Often, our administrators sit down at an open student desk, interact with students, and ask students about what they are learning. In one very memorable walkthrough, my principal was sitting at a student desk, and I called on him to answer after a turn-and-talk (I call randomly using 2 sets of popsicle sticks–each seat has a group number and color, and I pull 1 color and 1 number stick.). He eagerly participated based on what he and his partner discussed!

Once admin leaves my classroom, I receive an email with their observations and suggestions. I always enjoy following up with them to discuss the lesson further or ask for specific support.

Here is the Google Form and the Autocrat template for the walkthrough. You’re welcome to make a copy of the Google Form (force copy) and Autocrat template (force copy), and customize for your own use! 


Here’s the basic workflow of the Form walkthrough setup and implementation process: 
1. Create a Google Form with the criteria you are observing. Create the Response Sheet. 
2. Create a Google Doc template for Autocrat, using <> tags for each section header from the Sheet. 
3. Go into the Sheet and run the Autocrat Add-on. Set it to email and/or share a copy of the doc or PDF to <> and <>
4. Take your walkthrough form into teachers’ classrooms and complete it as you are observing their lessons. 
5. Once you hit submit, you and the teacher will receive an email with the observation notes! 

Here’s a video on how to use Autocrat–repurposed from our Breakout EDU Digital how-to videos. Autocrat has since updated their interface, but there is little difference on the actually set-up process. Remember, if you make any changes to the Form, change the <> tags in your Autocrat doc template to make it easier to match up.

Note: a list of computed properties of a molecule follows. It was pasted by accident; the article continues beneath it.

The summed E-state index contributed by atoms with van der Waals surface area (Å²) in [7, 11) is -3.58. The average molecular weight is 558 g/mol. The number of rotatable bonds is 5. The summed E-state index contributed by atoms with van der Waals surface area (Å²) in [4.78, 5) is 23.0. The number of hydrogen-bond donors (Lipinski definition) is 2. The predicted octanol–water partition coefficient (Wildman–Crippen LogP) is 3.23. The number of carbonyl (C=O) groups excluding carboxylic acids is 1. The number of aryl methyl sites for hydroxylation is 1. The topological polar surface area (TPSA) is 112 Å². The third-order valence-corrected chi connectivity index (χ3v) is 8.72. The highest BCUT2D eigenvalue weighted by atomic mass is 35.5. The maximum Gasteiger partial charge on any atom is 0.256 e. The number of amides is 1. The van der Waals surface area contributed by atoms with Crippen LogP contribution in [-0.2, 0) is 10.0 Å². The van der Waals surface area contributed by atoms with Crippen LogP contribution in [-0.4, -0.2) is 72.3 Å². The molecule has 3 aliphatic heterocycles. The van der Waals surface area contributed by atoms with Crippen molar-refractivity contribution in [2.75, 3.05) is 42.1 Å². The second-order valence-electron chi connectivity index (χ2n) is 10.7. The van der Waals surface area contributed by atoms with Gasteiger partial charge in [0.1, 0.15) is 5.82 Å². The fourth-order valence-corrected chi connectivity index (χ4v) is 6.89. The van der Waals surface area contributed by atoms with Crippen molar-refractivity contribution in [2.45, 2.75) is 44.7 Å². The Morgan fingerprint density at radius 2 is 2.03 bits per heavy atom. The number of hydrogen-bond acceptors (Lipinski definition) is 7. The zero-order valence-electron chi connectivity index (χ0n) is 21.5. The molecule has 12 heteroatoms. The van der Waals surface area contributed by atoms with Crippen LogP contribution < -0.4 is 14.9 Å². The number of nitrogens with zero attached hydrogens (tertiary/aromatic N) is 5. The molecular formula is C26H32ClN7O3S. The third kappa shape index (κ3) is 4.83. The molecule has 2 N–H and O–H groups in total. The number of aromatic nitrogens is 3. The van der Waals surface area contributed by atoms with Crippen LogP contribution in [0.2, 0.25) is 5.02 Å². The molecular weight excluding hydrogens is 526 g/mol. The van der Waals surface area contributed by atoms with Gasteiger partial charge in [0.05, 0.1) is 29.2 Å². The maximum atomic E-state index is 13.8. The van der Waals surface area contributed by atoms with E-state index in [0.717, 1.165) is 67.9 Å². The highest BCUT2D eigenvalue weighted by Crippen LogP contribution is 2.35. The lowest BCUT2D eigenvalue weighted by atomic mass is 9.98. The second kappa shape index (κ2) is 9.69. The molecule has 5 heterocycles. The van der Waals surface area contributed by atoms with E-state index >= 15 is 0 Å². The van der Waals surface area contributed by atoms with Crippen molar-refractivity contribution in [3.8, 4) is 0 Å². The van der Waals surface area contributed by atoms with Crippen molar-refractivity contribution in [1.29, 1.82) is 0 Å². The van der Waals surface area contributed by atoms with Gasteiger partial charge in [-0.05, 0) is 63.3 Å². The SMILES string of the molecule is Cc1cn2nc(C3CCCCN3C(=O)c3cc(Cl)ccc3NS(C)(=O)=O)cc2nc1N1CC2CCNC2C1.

If you end up using this or something similar with your teachers, I’d love to hear about it!



confidence, Fluffy, GAFE summit, leadership, Mind Map, Think Open

Why I love GAFE Summits!

Presenting on Digital BreakoutEDU with
Justin Birckbichlerat GAFE Summit IV.
Thanks for having fun with us, Ari! 

It seems that all EdTech-y people hit a wall at some point in their conference-going life when they are no longer blown away by new tech tools, apps, or devices. The first few are always “drinking from a fire hose” experiences, but even the best tech conferences eventually slows down into a small trickle.

I attended my first GAFE Summit in LA County in March 2016, and had my mind blown. It wasn’t the apps, it’s wasn’t the willingness of all to learn, and it wasn’t even the stellar presenters and speakers–it was the people! This was the first conference where I felt confident in my abilities as an EdTech leader (yes, I now see myself as a leader!) and in the connections I made with other people.